One of the key benefits of BIM is the ability to spot 'clashes' at an early stage in your project where they should be much easier, cheaper and less time consuming to rectify.

What is a clash?

In design terms a clash occurs when components that make up a built asset are not spatially co-ordinated and conflict. In a BIM process these clashes can be spotted more easily during the design phase of a project ahead of work starting on site.

Why do clashes occur?

A range of disciplines come together to work on different aspects of construction projects. Using the architect's model as a starting point a structural engineer, environmental engineer, mechanical and electrical engineer (and potentially many others) will each produce their own model. Each 'model' will consist of a range of model files, documents and structured data files containing non-geometric information about what is being built. All these assets come together as a digital replica. This will, at first, show what has been designed and will eventually show what has been built and installed.

In a Level 2 BIM process the federated models produced by individual teams are integrated (at pre-determined intervals) into a master model that sits inside of the Common Data Environment (CDE). With data from a multitude of models coming together to form a master model it is inevitable that there will be clashes that need to be resolved.

What types of clashes are there?

When we imagine clashes we commonly think of two components occupying the same space. These are often referred to as a 'hard clash' - a column running though a wall or pipework through a steel beam, for example. These kinds of clashes can be time consuming and costly to put right if only discovered onsite.

A 'soft clash' occurs when an element isn't given the spatial or geometric tolerances it requires or its buffer zone is breached. For example, an air conditioning unit may require certain clearances to allow for maintenance, access or safety that a steel beam would negate. Given sufficient object data, software can even be used to check adherence to relevant regulations and standards.

Other kinds of clash might involve the scheduling of contractors, the delivery of equipment and materials, and general timeline conflicts. These are often referred to as 'Workflow or 4D clashes'.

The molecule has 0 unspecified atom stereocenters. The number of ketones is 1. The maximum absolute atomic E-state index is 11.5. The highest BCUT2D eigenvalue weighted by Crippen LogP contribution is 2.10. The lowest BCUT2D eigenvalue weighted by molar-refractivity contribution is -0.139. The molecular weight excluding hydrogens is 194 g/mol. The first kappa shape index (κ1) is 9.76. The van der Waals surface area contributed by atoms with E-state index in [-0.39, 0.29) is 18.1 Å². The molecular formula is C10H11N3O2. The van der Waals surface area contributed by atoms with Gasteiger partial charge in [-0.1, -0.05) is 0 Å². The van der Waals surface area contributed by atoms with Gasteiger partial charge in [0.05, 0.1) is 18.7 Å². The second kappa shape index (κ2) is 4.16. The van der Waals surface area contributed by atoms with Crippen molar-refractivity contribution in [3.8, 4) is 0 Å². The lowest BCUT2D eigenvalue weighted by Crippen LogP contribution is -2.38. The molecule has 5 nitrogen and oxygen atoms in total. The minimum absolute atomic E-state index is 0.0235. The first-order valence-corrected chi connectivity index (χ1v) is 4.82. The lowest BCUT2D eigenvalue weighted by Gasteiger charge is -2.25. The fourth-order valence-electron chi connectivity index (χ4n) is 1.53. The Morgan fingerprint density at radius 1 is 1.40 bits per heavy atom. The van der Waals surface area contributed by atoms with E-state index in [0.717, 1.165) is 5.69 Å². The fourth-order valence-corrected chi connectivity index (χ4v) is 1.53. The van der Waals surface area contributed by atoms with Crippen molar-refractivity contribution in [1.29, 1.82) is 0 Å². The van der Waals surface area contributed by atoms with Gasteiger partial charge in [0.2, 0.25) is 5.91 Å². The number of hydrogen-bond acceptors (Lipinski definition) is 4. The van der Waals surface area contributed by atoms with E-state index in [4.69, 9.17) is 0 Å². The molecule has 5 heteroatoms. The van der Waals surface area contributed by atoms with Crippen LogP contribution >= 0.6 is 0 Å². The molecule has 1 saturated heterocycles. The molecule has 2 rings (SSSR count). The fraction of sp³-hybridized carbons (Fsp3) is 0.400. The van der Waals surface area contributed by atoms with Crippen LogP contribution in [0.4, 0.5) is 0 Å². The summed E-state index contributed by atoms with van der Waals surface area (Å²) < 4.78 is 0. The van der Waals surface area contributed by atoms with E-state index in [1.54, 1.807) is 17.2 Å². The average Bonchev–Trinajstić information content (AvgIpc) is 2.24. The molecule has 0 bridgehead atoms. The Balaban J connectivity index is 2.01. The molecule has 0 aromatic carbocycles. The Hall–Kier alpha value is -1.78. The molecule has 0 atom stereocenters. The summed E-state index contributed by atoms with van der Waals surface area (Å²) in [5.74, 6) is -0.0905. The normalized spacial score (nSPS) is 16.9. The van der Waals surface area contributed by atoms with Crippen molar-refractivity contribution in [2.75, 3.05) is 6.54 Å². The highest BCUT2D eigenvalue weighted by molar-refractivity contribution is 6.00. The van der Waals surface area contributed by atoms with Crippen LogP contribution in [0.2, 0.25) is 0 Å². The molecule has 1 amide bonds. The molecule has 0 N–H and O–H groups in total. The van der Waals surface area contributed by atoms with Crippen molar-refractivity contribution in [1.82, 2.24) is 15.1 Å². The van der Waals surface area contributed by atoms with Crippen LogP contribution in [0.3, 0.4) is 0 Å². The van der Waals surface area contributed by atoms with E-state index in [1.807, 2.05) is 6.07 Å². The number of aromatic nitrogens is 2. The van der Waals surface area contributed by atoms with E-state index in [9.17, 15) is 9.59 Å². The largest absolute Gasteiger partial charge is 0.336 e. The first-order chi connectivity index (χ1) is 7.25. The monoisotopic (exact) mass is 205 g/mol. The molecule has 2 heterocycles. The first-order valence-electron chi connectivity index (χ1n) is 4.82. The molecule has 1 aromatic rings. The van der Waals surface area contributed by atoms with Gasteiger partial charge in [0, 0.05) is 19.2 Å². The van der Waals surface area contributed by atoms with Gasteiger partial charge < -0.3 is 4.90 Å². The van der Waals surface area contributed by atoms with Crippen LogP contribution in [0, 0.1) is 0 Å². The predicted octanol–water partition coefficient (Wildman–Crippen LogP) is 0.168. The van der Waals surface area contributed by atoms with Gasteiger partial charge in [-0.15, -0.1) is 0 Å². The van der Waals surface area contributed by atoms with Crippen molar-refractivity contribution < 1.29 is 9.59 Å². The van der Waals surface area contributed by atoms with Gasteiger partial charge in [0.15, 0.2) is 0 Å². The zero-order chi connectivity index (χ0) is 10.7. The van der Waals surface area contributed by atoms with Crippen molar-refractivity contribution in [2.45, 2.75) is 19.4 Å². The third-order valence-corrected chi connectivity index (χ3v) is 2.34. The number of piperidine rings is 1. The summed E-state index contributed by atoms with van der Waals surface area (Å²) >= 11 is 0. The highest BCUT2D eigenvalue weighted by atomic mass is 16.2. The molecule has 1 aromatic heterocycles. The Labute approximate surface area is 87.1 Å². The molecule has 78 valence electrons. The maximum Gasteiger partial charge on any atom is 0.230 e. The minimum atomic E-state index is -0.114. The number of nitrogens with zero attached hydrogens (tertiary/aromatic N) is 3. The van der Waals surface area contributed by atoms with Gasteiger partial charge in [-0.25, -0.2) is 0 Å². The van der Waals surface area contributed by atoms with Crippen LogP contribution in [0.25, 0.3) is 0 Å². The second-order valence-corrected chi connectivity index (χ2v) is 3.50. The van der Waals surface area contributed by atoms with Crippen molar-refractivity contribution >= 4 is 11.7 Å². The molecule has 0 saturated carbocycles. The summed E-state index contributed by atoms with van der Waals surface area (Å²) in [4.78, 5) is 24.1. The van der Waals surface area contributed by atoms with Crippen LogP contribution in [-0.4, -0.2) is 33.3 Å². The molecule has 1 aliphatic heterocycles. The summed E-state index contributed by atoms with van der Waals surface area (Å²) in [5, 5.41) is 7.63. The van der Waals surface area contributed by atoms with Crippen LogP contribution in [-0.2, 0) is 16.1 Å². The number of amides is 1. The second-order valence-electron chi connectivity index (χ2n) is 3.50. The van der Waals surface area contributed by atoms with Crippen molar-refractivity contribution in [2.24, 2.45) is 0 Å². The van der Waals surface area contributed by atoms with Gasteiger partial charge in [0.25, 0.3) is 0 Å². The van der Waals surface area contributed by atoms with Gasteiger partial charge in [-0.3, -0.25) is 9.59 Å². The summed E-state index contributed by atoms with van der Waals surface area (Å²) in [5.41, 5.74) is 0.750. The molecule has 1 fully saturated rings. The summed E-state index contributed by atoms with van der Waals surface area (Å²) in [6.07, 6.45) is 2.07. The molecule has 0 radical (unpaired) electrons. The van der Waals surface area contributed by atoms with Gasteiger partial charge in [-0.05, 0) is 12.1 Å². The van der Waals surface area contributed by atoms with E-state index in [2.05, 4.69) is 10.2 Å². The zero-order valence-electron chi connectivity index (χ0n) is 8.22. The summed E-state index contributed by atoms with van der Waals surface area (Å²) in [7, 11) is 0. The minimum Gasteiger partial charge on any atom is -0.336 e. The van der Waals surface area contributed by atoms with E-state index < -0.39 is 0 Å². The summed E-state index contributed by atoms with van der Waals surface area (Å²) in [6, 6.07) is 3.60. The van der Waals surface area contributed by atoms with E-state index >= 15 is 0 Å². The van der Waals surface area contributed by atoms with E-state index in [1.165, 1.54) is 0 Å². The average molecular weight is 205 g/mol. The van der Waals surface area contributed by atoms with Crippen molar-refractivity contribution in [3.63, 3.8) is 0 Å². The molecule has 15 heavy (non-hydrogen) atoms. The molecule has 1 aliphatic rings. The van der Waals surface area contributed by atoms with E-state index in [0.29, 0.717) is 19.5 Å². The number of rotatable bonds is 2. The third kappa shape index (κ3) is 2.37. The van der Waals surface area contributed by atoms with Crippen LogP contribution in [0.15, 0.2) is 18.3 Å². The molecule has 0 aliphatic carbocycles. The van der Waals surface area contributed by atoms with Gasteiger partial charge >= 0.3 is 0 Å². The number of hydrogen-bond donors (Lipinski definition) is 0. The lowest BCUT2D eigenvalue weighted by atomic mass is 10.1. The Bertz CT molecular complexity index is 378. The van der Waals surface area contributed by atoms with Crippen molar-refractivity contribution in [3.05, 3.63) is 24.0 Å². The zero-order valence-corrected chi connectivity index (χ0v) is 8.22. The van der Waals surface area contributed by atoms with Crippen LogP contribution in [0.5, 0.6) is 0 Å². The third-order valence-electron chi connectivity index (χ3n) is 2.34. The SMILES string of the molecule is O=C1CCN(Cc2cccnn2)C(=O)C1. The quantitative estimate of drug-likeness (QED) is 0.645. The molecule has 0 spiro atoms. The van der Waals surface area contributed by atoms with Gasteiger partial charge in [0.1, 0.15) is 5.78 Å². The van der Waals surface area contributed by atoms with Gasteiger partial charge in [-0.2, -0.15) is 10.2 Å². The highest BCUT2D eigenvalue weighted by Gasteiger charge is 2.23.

How can clashes be avoided?

Clash avoidance is a key part of the design and construction process. Documenting  a set of standard procedures in a BIM Execution Plan (BEP) and setting out procedures for co-ordination in Employer's Information Requirements (EIR) as part of a project's contract documentation are crucial. So too are the BIM Execution Plans authored by suppliers. During the design and construction process, design team interface managers should assess design decisions and clashes to see if they can resolve them internally, and where this cannot be done, separate models may be combined for review by a design lead.

How are clashes spotted?

A clash between a structural and a services elementThe traditional design process would see specialists working on separate drawings with tracing papers produced during co-ordination checkpoints to check for compatibility. It wasn't that unusual for clashes to only be spotted on the construction site with the potential of huge costs and delays.

In a Level 2 BIM process a range of federated models are produced and co-ordinated data drops used to inform a master model. BIM modelling software and BIM integration tools allow designers to check for clashes in their own models and when models are combined.

Clash detection software is becoming increasingly sophisticated, allowing the user to check for clashes within specific subsets (structural elements against walls, for example) and for these to be flagged on screen (often in vibrant colours).

Some geometric clashes will always be perfectly acceptable (think: recessed ceiling lights, pipes embedded within walls) and software rules that draw on embedded object data can stop these kinds of clashes being flagged. As you can imagine the level of detail in BIM modelling is, therefore, crucial when it comes to clash detection.

How are clashes resolved?

Running a clash detection scan or report will typically bring up many duplicate instances of the same issue. If a single run of pipework clashes with five beams, it will show as five clashes though, in reality, resolving one issue (the placement of the pipework) will solve all clashes. Reviewing and cancelling these clashes in the design is a key part of the BIM process. As with any automated process these kinds of scans should not be relied upon in isolation and should form part of wider design co-ordination processes.

What does the future hold for clash detection?

Software tools are likely to continue to become increasingly sophisticated as ever-richer data in standard formats are combined into models. The greatest potential for improvement however comes with Level 3 BIM. Working on one collaborative, co-ordinated building model (rather than the numerous federated models brought together to form a single complete model at key stages) should mean that the number of project clashes are dramatically reduced.

See also: BIM Levels explained

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